We are all currently being exposed to more blue light than ever before, and blue light has a dark side.
FOSSIES eyewear, a UK brand supplying high quality blue light blocking glasses, is urging people to protect their eyes, sleep and wellbeing by reducing exposure to excess blue light.
We are using screens more than ever before. On a pre-lockdown day, the average adult used their phone for around 3 hours a day, plus time spent on a computer for work, studying and streaming. Now add the increase in video calls, TV and online videos, content creating and gaming. Digital media consumption is increasing, and shows no signs of slowing.
“Many of us exist in a reality where we look at a digital screen more than anything else, it’s a level of blue light exposure we’re not designed to manage”
says Ross Jones, co-founder of FOSSIES eyewear. “We are lucky to be able to stay connected, to work, to be entertained and to keep learning – but we need to be aware of the level of overexposure to blue light and take proper precautions to avoid negative impact on our eyes, sleep and wellbeing”.
Blue light is everywhere. It mainly comes from the sun, but it also comes from LED backlit devices, like your phone, tablet, laptop & TV. Blue light from the sun helps us to stay alert and improves our energy, but blue light from devices, especially at night, is not so good for us. We have evolved to process blue light from millions of miles away, not right in front of our faces.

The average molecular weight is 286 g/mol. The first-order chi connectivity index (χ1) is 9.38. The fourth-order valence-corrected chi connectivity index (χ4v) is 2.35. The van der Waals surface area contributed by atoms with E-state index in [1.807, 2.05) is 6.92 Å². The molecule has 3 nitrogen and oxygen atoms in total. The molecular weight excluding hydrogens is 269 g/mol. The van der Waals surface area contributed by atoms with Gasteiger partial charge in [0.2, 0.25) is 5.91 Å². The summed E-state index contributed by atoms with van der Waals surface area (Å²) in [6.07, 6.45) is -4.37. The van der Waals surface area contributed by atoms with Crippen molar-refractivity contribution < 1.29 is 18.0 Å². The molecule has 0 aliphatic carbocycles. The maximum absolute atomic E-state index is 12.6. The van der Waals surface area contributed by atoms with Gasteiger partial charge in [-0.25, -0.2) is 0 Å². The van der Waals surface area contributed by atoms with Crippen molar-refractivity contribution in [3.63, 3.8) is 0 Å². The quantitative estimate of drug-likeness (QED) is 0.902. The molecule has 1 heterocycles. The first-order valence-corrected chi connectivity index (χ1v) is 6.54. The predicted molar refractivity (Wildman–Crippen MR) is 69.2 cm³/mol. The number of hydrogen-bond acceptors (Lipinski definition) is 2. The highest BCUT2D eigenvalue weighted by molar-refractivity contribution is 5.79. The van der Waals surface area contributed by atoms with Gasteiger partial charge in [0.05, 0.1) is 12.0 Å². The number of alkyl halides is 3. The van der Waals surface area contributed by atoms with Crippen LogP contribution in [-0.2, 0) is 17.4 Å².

What does blue light do?
It hinders your sleep
Blue light controls your ‘sleep-wake’ cycle, also known as your circadian rhythm. Blue light at night makes your body think you’re still on a ‘wake’ cycle, and you don’t produce enough melatonin (the ‘sleep hormone’) needed to fall asleep easily and sleep deeply.
Sleep deprivation affects your psychological state and mental health, which can be amplified at a time of stress and uncertainty. It’s important to protect your sleep.
It increases eye strain
Our eyes aren’t very well equipped to filter blue light when it’s coming from right in front of us. Have you ever noticed your eyes getting dry, vision getting blurry, and your head starting to throb after hours looking at a screen? These are common symptoms of digital eyestrain.
Early studies into the effects of blue light on longer term eye damage raise concerns for long term use, and the effects on melatonin production are widely published.
So what can you do?
Turn off devices
“Switching devices off 2+ hours before going to bed at night and limiting screen time to less than 3 hours during the day would be the best solution, but we know that’s just a realistic solution for many people.”
Take eye breaks
Use the 20-20-20 rule for regular eye breaks. Every 20 minutes look at something about 20 feet away for 20 seconds. It helps your eyes to refocus and gives them a break from the screen.
Wear the right eyewear
Wearing the right eyewear for what you’re doing can help. FOSSIES blue light blocking glasses block the most harmful blue light rays, reducing your exposure to a much safer level, supporting healthy melatonin production and minimising eye strain.